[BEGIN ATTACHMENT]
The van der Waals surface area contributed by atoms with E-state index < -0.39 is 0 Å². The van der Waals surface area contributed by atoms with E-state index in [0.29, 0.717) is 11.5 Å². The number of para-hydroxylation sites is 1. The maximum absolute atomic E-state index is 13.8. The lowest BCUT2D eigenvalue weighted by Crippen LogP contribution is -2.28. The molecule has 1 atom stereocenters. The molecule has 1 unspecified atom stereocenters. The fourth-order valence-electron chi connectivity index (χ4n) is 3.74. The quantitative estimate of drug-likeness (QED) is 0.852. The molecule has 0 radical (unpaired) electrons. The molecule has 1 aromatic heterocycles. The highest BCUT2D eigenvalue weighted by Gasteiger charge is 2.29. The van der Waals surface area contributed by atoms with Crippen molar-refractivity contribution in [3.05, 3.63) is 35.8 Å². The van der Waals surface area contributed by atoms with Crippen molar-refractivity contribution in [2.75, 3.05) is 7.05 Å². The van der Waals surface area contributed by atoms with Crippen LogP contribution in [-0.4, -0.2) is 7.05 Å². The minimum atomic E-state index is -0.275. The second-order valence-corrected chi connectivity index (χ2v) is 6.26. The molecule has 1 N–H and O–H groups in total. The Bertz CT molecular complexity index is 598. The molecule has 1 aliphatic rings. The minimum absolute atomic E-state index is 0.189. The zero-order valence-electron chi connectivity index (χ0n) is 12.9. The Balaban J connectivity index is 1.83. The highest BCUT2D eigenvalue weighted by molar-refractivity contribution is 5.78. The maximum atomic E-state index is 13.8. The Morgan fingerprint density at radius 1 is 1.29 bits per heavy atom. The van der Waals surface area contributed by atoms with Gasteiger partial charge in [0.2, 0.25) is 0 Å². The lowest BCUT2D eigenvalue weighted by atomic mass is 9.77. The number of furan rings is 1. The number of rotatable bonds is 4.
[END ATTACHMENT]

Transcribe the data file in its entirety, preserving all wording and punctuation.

The van der Waals surface area contributed by atoms with E-state index < -0.39 is 0 Å². The van der Waals surface area contributed by atoms with E-state index in [0.29, 0.717) is 11.5 Å². The number of para-hydroxylation sites is 1. The maximum absolute atomic E-state index is 13.8. The lowest BCUT2D eigenvalue weighted by Crippen LogP contribution is -2.28. The molecule has 1 atom stereocenters. The molecule has 1 unspecified atom stereocenters. The fourth-order valence-electron chi connectivity index (χ4n) is 3.74. The quantitative estimate of drug-likeness (QED) is 0.852. The molecule has 0 radical (unpaired) electrons. The molecule has 1 aromatic heterocycles. The highest BCUT2D eigenvalue weighted by Gasteiger charge is 2.29. The van der Waals surface area contributed by atoms with Crippen molar-refractivity contribution in [3.05, 3.63) is 35.8 Å². The van der Waals surface area contributed by atoms with Crippen molar-refractivity contribution in [2.75, 3.05) is 7.05 Å². The van der Waals surface area contributed by atoms with Crippen LogP contribution in [-0.4, -0.2) is 7.05 Å². The minimum atomic E-state index is -0.275. The second-order valence-corrected chi connectivity index (χ2v) is 6.26. The molecule has 1 N–H and O–H groups in total. The Bertz CT molecular complexity index is 598. The molecule has 1 aliphatic rings. The minimum absolute atomic E-state index is 0.189. The zero-order valence-electron chi connectivity index (χ0n) is 12.9. The Balaban J connectivity index is 1.83. The highest BCUT2D eigenvalue weighted by molar-refractivity contribution is 5.78. The maximum atomic E-state index is 13.8. The Morgan fingerprint density at radius 1 is 1.29 bits per heavy atom. The van der Waals surface area contributed by atoms with Gasteiger partial charge in [0.2, 0.25) is 0 Å². The lowest BCUT2D eigenvalue weighted by atomic mass is 9.77. The number of furan rings is 1. The number of rotatable bonds is 4.